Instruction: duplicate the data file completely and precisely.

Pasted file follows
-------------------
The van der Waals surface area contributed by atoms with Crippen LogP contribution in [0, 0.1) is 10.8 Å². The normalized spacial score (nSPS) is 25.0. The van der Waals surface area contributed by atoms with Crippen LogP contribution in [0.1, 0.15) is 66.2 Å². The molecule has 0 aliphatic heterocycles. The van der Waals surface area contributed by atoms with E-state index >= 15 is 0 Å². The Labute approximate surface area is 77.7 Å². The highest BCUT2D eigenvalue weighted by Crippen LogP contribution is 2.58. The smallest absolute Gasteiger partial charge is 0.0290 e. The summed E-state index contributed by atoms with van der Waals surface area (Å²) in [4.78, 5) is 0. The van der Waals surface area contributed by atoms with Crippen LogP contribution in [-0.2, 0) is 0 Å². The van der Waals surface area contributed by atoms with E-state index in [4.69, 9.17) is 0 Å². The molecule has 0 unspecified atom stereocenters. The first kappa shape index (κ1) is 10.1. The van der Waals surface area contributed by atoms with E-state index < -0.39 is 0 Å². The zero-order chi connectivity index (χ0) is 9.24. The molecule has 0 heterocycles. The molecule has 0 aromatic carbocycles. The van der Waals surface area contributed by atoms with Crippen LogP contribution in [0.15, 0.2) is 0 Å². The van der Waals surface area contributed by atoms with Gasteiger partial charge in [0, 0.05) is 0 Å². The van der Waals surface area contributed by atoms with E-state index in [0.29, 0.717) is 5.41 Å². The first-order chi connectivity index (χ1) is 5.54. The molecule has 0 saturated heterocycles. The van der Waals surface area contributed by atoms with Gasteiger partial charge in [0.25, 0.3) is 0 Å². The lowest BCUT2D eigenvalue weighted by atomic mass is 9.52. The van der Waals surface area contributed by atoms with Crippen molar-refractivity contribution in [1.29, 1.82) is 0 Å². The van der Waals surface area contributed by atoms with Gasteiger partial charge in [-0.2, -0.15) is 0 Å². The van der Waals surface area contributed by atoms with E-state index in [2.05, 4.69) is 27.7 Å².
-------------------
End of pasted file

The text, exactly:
The van der Waals surface area contributed by atoms with Crippen LogP contribution in [0, 0.1) is 10.8 Å². The normalized spacial score (nSPS) is 25.0. The van der Waals surface area contributed by atoms with Crippen LogP contribution in [0.1, 0.15) is 66.2 Å². The molecule has 0 aliphatic heterocycles. The van der Waals surface area contributed by atoms with E-state index >= 15 is 0 Å². The Labute approximate surface area is 77.7 Å². The highest BCUT2D eigenvalue weighted by Crippen LogP contribution is 2.58. The smallest absolute Gasteiger partial charge is 0.0290 e. The summed E-state index contributed by atoms with van der Waals surface area (Å²) in [4.78, 5) is 0. The van der Waals surface area contributed by atoms with Crippen LogP contribution in [-0.2, 0) is 0 Å². The van der Waals surface area contributed by atoms with E-state index in [4.69, 9.17) is 0 Å². The molecule has 0 unspecified atom stereocenters. The first kappa shape index (κ1) is 10.1. The van der Waals surface area contributed by atoms with E-state index < -0.39 is 0 Å². The zero-order chi connectivity index (χ0) is 9.24. The molecule has 0 heterocycles. The molecule has 0 aromatic carbocycles. The van der Waals surface area contributed by atoms with Crippen LogP contribution in [0.15, 0.2) is 0 Å². The van der Waals surface area contributed by atoms with Gasteiger partial charge in [0, 0.05) is 0 Å². The van der Waals surface area contributed by atoms with E-state index in [0.29, 0.717) is 5.41 Å². The first-order chi connectivity index (χ1) is 5.54. The molecule has 0 saturated heterocycles. The van der Waals surface area contributed by atoms with Gasteiger partial charge in [0.25, 0.3) is 0 Å². The lowest BCUT2D eigenvalue weighted by atomic mass is 9.52. The van der Waals surface area contributed by atoms with Crippen molar-refractivity contribution in [1.29, 1.82) is 0 Å². The van der Waals surface area contributed by atoms with Gasteiger partial charge in [-0.2, -0.15) is 0 Å². The van der Waals surface area contributed by atoms with E-state index in [2.05, 4.69) is 27.7 Å².